Colony Stimulating Factors (Blood Growth Factors) Are Promising but Unproven for Treating Stroke
Graeme J. Hankey MD, FRCP Section Editor
Colony stimulating factors (CSFs), also called hematopoietic growth factors, regulate bone marrow production of circulating blood cells. They have been shown to be neuroprotective in experimental stroke. Some CSFs also mobilize the release of bone marrow stem cells into the circulation; these could help brain repair processes after stroke. We systematically assessed the effects of CSFs on functional outcome and hematology measures in patients with recent stroke.
We searched the Cochrane Stroke Group Trials Register, the Cochrane Central Register of Controlled Trials (CENTRAL), MEDLINE, EMBASE and Science Citation Index. Principal investigators of trials were also contacted. Unconfounded randomized controlled trials recruiting patients with acute or subacute ischemic or hemorrhagic stroke were included. CSFs included stem cell factor, erythropoietin (EPO), granulocyte colony-stimulating factor (G-CSF), granulocyte-macrophage colony–stimulating factor (GM-CSF), macrophage colony–stimulating factor (M-CSF, CSF-1), and thrombopoietin, or analogues of these. The primary outcome was functional outcome (assessed as combined death or disability and dependency using scales such as the modified Rankin Scale or Barthel Index) at the end of the trial. Secondary outcomes included safety at the end of treatment (death, impairment, deterioration, extension or recurrence), death at the end of follow-up, and hematology measures. Data on measures by intention to treat were collected and analyzed using random-effects models.
No large trials were identified. EPO therapy was associated with a nonsignificant reduction in death or dependency in 1 small trial (n=40 participants, odds ratio 0.66; 95% CI, 0.19 to 2.31; Figure) but had no significant effect on hematological measures.1 G-CSF was associated with a nonsignificant reduction in death and dependency in 2 small trials (n=46, odds ratio 0.21; 95% CI, 0 to 57.52)2,3 (Figure) and significantly elevated white cell count in 3 trials (n=91, weighted mean difference 27.56; 95% CI, 17.56 to 37.56).2–4
Further randomized controlled trials of CSFs are underway or recently completed; these include 1 with EPO5 and 2 with G-CSF.6,7 No trials of stem cell factor, GM-CSF, M-CSF, thrombopoietin, were identified.
It is apparent that at least 2 paradigms are being studied with CSF in the treatment of stroke. First, CSFs such as EPO and G-CSF are neuroprotective in animal models of acute stroke, and this potential mechanism is under investigation in patients with acute stroke.1,5,6 Second, stem cell mobilizing CSFs (as with stem cell factor, G-CSF, and GM-CSF) could contribute to brain repair through neurogenic-related mechanisms, again as has been seen in experimental models of stroke; 3 trials have investigated this approach, with a further trial ongoing.7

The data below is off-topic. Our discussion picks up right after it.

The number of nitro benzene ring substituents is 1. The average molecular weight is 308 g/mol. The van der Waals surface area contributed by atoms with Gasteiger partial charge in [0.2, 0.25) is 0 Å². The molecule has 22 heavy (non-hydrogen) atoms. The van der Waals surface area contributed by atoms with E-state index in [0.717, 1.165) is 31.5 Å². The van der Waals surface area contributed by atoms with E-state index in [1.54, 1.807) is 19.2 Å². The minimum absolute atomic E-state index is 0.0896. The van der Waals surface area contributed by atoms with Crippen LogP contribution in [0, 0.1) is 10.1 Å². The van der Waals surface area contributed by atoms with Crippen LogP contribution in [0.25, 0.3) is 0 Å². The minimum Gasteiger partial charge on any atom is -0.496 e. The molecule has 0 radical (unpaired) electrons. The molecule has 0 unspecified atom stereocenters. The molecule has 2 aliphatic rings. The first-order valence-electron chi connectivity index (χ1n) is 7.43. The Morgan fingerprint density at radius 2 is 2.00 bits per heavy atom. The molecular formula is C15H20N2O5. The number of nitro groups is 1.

Implications for Future Research
Further studies need to address mechanisms by which CSFs might work; for example, preclinical studies suggest that CSF could be neuroprotective whereas those factors which mobilize endogenous stem cells could enhance neurogenesis. Understanding potential mechanisms of action will help investigators decide when to administer treatment for testing in phase III trials: for example, during the hyperacute or subacute phases of stroke. Whether CSFs aid recovery in chronic stroke also needs to be addressed.
No large trials of EPO, G-CSF or other CSFs have been performed, and it is too early to know whether CSFs improve functional outcome.
The authors are running an independent phase II trial of G-CSF funded by a UK charity, The Stroke Association. P.B. has acted as a consultant to Axaron (who are developing G-CSF) and Lundbeck (who are developing an EPO analogue); no monies received in consultancy fees from Axaron or Lundbeck were used in any way whatsoever for the development of the protocol, and neither company had any influence over the initiation, planning or production of the protocol.
- Received January 18, 2007.
- Accepted February 2, 2007.
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Axaron Bioscience A. Treatment with ax200 for acute ischemic stroke. Available at: http://clinicaltrialsgov. Accessed August 2006.
Bath PMW. Stem cell Trial of recovery EnhanceMent after Stroke 2 (STEMS2): pilot randomised placebo-controlled trial of granulocyte-colony stimulating factor in mobilising bone marrow stem cells in sub-acute stroke. Available at:http://www.controlled-trials.com/ISRCTN63336619. Accessed November 2006.